Tag: big agra
In one of last week’s Cheap Meat discussions, you said something about ratios and saturated fats and how saturated fats aren’t really the issue in your mind. I might have been missing something in the conversation. Can you fill me in?
The issue of ratios within animal fat was raised by reader Jaana as she shared Cordain’s discussion of the varying polyunsaturated fat content and corresponding omega ratios in muscle meat versus different organ meats. Cordain compares wild game (that we can assume are comparable to the meats our pre-agricultural ancestors ate) with the domestically raised livestock we eat today. As a general rule, the muscle meat of conventional livestock today has less polyunsaturated fat than wild game does. Conventional domestic meat also has more saturated fat than wild game.
Back in September, we told you about a new independent film called King Corn that, as the title suggested, was poised to blow the roof off the concept of the American food industry by telling us that everything – and I mean everything – we eat contains corn!
Close your eyes and think about genetically modified crops. Now what do you see? Green fields of lush, pest-resistant, hardy crops? A ghoulish cast hovering above insidious kodachrome orbs they call GM tomatoes? Hordes of protestors in t-shirts and Converse sneakers? Hungry children being fed? A Pandora’s Box?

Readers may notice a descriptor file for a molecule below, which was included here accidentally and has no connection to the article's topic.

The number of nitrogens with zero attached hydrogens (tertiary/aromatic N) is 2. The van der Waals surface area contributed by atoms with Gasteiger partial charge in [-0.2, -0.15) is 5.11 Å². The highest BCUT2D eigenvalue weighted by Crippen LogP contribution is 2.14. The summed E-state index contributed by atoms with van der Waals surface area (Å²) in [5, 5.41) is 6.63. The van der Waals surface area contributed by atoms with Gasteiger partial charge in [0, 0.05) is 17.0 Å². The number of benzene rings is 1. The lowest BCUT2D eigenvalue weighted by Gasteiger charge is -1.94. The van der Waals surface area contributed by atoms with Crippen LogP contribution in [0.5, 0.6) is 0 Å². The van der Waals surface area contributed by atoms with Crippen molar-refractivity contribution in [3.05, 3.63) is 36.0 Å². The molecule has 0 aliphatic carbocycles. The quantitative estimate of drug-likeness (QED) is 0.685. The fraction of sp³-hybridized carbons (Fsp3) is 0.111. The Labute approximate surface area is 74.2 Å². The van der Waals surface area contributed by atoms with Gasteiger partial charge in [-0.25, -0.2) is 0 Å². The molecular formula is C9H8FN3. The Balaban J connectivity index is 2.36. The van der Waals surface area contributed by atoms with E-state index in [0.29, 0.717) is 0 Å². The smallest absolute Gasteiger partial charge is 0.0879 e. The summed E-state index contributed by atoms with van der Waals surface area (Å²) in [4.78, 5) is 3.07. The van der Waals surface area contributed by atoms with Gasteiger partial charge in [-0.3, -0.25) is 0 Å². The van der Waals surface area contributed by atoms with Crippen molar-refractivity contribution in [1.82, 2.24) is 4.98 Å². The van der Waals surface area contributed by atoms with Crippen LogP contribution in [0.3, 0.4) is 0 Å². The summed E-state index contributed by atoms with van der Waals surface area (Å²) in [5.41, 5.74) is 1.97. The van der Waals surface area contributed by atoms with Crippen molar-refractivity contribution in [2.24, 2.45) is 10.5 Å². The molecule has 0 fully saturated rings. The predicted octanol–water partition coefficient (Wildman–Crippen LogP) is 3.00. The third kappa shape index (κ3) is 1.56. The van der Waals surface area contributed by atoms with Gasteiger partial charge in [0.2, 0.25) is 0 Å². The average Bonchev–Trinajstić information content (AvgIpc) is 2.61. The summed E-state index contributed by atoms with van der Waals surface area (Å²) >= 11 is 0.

Applaud or curse, the U.S. allows the planting of GM crops, while many countries do not. It also doesn’t mandate labeling of genetically modified food, as do Europe and many other countries. These circumstances have, experts agree, allowed food made with genetically engineered ingredients to be included in approximately 70% of food in typical grocery stores.
We like to keep informed on all the latest health and fitness updates, and that includes not just the “hard news” out there – research studies, government policy reports, industry (i.e. Big Pharma, Big Agra, etc.) “developments.” It also means following (and often reveling in) other contrary voices out there who are doing the good work of spreading sensical health consciousness and exposing disturbing health trends and conflicts of interest that should give us all pause. Whether we find ourselves cheering them on, formulating our rebuttals, or scratching our heads in bewilderment, we always relish some good food for thought. We thought you would too.
New nutrition labels are in the works for a 2008 unveiling. There are some terrific improvements over the current labels. A particular problem I’ve long had with the existing labels is that the numbers are based upon the assumption that you’re following a 2,000 calorie-per-day diet. That’s too much for many women, not enough for many men, and irrelevant for many growing kids. And yet nearly every food and food product in America is measured and judged as if we were all virtually identical and weighing in at 150 pounds. Who actually takes time to adjust the nutritional values for their particular weight, BMI, and body fat percentage? Moreover, how many Americans are even aware that when they see “15% fat” on a label, the food carrying this label is not 15% fat? It seems, in fact, to be the perfect recipe for ambiguity – and obesity. If I wanted to obscure accurate nutrition information – because why would we ever want to present what’s inside on the outside – I’d come up with some imaginary standard and convoluted comparisons, too.